The second principle is not to overestimate the threat – which is radical Islamism, not Islam. We need to challenge those loud voices within the Jewish community that seek to reduce one of the essential faiths of humanity into a caricature based on selective scriptural quotes, that seek to turn 1.7 billion believers into enemies of the Jewish people and the West, and all Muslim Americans into a fifth column. Those voices are a danger to the Jewish people; they are false defenders that need to be rejected and refuted.
The American Jewish community needs to be at the forefront of efforts to protect the physical and emotional safety of American Muslims.
Toward a deeper Israel-Diaspora partnership
American Jewry has opportunities to create a model for Jewish-Muslim relations that may not exist elsewhere. Confronted with growing hatred and physical threat, Muslim Americans are in search of allies. This is the moment to initiate a new Muslim-Jewish conversation.What I’ve learned from working with young Muslim American leaders through the Shalom Hartman Institute’s Muslim Leadership Initiative in recent years is that there is a keen interest in engaging the American Jewish community – and a willingness to hear the Jewish story.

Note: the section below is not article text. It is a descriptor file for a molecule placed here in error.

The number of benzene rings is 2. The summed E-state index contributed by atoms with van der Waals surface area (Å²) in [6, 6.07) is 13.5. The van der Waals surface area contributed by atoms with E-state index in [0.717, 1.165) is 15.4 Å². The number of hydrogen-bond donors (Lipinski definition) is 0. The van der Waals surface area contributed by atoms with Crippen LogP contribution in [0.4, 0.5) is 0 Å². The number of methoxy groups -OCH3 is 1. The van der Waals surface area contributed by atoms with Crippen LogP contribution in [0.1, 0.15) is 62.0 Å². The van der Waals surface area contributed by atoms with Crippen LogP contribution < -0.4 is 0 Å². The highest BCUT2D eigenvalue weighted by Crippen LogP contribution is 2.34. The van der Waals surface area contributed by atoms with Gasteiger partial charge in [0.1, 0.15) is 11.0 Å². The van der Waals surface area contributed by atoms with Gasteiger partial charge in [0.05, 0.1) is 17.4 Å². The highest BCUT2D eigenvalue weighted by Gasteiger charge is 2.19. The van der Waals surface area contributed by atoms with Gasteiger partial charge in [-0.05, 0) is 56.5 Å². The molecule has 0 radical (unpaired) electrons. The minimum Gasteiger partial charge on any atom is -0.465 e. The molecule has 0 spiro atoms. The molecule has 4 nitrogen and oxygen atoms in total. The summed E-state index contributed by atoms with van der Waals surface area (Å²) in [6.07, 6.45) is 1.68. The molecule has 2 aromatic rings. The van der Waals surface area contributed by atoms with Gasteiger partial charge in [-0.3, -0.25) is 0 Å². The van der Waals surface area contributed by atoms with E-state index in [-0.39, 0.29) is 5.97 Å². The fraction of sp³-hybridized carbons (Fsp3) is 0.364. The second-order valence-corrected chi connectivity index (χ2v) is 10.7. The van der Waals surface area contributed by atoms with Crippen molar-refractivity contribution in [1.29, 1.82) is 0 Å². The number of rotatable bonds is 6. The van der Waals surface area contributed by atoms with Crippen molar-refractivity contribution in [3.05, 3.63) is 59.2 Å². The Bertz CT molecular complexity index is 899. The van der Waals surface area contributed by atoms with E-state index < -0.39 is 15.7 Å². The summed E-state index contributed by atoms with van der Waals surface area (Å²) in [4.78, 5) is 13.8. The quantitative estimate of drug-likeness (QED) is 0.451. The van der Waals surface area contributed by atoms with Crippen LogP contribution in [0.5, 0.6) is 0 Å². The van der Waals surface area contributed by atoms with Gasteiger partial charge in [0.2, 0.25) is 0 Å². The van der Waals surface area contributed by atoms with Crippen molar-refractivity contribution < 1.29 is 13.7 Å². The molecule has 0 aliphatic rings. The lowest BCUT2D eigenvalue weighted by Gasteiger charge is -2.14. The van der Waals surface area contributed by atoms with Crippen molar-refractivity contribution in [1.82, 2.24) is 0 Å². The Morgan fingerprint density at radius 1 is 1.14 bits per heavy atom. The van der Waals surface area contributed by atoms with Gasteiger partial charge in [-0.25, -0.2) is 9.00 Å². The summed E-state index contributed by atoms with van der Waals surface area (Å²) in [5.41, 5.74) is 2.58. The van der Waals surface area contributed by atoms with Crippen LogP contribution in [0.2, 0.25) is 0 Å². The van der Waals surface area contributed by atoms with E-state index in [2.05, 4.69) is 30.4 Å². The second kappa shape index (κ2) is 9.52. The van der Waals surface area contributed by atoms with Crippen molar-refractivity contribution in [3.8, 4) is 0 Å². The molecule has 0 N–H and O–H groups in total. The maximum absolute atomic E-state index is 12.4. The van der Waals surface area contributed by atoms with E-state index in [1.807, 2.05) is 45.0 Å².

How can we help create a new conversation between American Muslims and Jews? First, by suspending litmus tests for our potential partners. I don’t care what you’ve said in the past or even what your positions are now; if you are willing to sit with me and hear my story, I am willing to do the same. We need to nurture a conversation that leaves room for growth and change.
Second, my goal is not to convince Muslim partners of the rightness of Israeli policies. We will continue to disagree, sometimes strongly. The goal is to increase understanding among Muslims of why Israel is essential to contemporary Jewish identity. The natural Jewish partners for the American Muslim community aren’t on the far left anti-Zionist fringes but within the mainstream American Jewish community. And the same principle applies for Jews: Our Muslim partners shouldn’t be those who repudiate Islam but mainstream American Muslims.
Internally, our great threat and temptation has always been schism, dividing into mutually unintelligible camps that can no longer even understand each other’s commitments and concerns. And the pressures – political and cultural – that encourage schism are growing.